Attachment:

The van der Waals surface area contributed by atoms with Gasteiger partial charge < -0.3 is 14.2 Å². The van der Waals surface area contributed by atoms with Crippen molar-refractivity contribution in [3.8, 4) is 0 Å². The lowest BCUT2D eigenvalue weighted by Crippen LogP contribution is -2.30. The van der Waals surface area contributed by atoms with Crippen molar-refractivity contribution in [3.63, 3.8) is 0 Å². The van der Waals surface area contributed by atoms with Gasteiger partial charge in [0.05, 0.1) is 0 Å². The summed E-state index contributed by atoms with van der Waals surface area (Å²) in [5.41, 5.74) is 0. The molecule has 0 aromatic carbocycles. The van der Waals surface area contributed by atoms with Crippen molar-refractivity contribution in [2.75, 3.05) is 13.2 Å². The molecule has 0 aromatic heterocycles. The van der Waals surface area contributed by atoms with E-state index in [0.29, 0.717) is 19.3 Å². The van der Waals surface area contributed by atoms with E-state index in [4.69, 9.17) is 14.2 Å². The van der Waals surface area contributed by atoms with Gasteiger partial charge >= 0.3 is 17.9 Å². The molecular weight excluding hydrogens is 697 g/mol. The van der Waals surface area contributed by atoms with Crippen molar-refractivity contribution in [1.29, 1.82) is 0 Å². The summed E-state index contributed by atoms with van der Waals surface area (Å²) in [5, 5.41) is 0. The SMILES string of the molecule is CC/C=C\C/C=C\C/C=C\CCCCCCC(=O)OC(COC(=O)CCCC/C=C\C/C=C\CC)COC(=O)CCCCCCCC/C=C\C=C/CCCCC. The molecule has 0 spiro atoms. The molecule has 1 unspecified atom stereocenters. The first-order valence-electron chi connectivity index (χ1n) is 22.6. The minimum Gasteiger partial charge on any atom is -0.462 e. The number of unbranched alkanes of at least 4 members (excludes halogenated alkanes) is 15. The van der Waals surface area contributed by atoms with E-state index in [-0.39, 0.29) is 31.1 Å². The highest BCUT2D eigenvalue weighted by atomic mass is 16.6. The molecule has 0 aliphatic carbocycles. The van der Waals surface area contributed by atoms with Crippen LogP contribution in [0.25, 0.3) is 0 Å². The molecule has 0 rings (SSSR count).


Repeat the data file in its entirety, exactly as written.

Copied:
The van der Waals surface area contributed by atoms with Gasteiger partial charge < -0.3 is 14.2 Å². The van der Waals surface area contributed by atoms with Crippen molar-refractivity contribution in [3.8, 4) is 0 Å². The lowest BCUT2D eigenvalue weighted by Crippen LogP contribution is -2.30. The van der Waals surface area contributed by atoms with Crippen molar-refractivity contribution in [3.63, 3.8) is 0 Å². The van der Waals surface area contributed by atoms with Gasteiger partial charge in [0.05, 0.1) is 0 Å². The summed E-state index contributed by atoms with van der Waals surface area (Å²) in [5.41, 5.74) is 0. The molecule has 0 aromatic carbocycles. The van der Waals surface area contributed by atoms with Crippen molar-refractivity contribution in [2.75, 3.05) is 13.2 Å². The molecule has 0 aromatic heterocycles. The van der Waals surface area contributed by atoms with E-state index in [0.29, 0.717) is 19.3 Å². The van der Waals surface area contributed by atoms with E-state index in [4.69, 9.17) is 14.2 Å². The van der Waals surface area contributed by atoms with Gasteiger partial charge >= 0.3 is 17.9 Å². The molecular weight excluding hydrogens is 697 g/mol. The van der Waals surface area contributed by atoms with Crippen molar-refractivity contribution in [1.29, 1.82) is 0 Å². The summed E-state index contributed by atoms with van der Waals surface area (Å²) in [5, 5.41) is 0. The SMILES string of the molecule is CC/C=C\C/C=C\C/C=C\CCCCCCC(=O)OC(COC(=O)CCCC/C=C\C/C=C\CC)COC(=O)CCCCCCCC/C=C\C=C/CCCCC. The molecule has 0 spiro atoms. The molecule has 1 unspecified atom stereocenters. The first-order valence-electron chi connectivity index (χ1n) is 22.6. The minimum Gasteiger partial charge on any atom is -0.462 e. The number of unbranched alkanes of at least 4 members (excludes halogenated alkanes) is 15. The van der Waals surface area contributed by atoms with E-state index in [-0.39, 0.29) is 31.1 Å². The highest BCUT2D eigenvalue weighted by atomic mass is 16.6. The molecule has 0 aliphatic carbocycles. The van der Waals surface area contributed by atoms with Crippen LogP contribution in [0.25, 0.3) is 0 Å². The molecule has 0 rings (SSSR count).